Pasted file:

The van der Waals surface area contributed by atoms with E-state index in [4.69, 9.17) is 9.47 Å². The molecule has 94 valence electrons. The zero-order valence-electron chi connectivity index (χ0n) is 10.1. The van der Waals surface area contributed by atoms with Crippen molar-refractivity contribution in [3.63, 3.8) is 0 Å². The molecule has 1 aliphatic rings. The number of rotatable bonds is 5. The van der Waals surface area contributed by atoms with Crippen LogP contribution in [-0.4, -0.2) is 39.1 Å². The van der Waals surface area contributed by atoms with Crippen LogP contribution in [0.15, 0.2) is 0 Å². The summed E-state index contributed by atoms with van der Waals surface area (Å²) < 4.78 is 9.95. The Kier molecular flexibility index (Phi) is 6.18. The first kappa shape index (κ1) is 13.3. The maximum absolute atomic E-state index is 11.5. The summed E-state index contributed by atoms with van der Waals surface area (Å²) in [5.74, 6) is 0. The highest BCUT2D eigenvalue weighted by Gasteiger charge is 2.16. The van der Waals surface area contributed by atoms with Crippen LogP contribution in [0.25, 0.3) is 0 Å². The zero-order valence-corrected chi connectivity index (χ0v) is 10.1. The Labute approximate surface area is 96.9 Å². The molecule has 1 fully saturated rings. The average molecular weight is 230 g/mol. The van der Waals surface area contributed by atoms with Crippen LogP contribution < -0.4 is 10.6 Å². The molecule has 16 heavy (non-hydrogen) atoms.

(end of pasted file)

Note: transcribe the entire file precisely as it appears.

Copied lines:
The van der Waals surface area contributed by atoms with E-state index in [4.69, 9.17) is 9.47 Å². The molecule has 94 valence electrons. The zero-order valence-electron chi connectivity index (χ0n) is 10.1. The van der Waals surface area contributed by atoms with Crippen molar-refractivity contribution in [3.63, 3.8) is 0 Å². The molecule has 1 aliphatic rings. The number of rotatable bonds is 5. The van der Waals surface area contributed by atoms with Crippen LogP contribution in [-0.4, -0.2) is 39.1 Å². The van der Waals surface area contributed by atoms with Crippen LogP contribution in [0.15, 0.2) is 0 Å². The summed E-state index contributed by atoms with van der Waals surface area (Å²) < 4.78 is 9.95. The Kier molecular flexibility index (Phi) is 6.18. The first kappa shape index (κ1) is 13.3. The maximum absolute atomic E-state index is 11.5. The summed E-state index contributed by atoms with van der Waals surface area (Å²) in [5.74, 6) is 0. The highest BCUT2D eigenvalue weighted by Gasteiger charge is 2.16. The van der Waals surface area contributed by atoms with Crippen LogP contribution in [0.25, 0.3) is 0 Å². The zero-order valence-corrected chi connectivity index (χ0v) is 10.1. The Labute approximate surface area is 96.9 Å². The molecule has 1 fully saturated rings. The average molecular weight is 230 g/mol. The van der Waals surface area contributed by atoms with Crippen LogP contribution < -0.4 is 10.6 Å². The molecule has 16 heavy (non-hydrogen) atoms.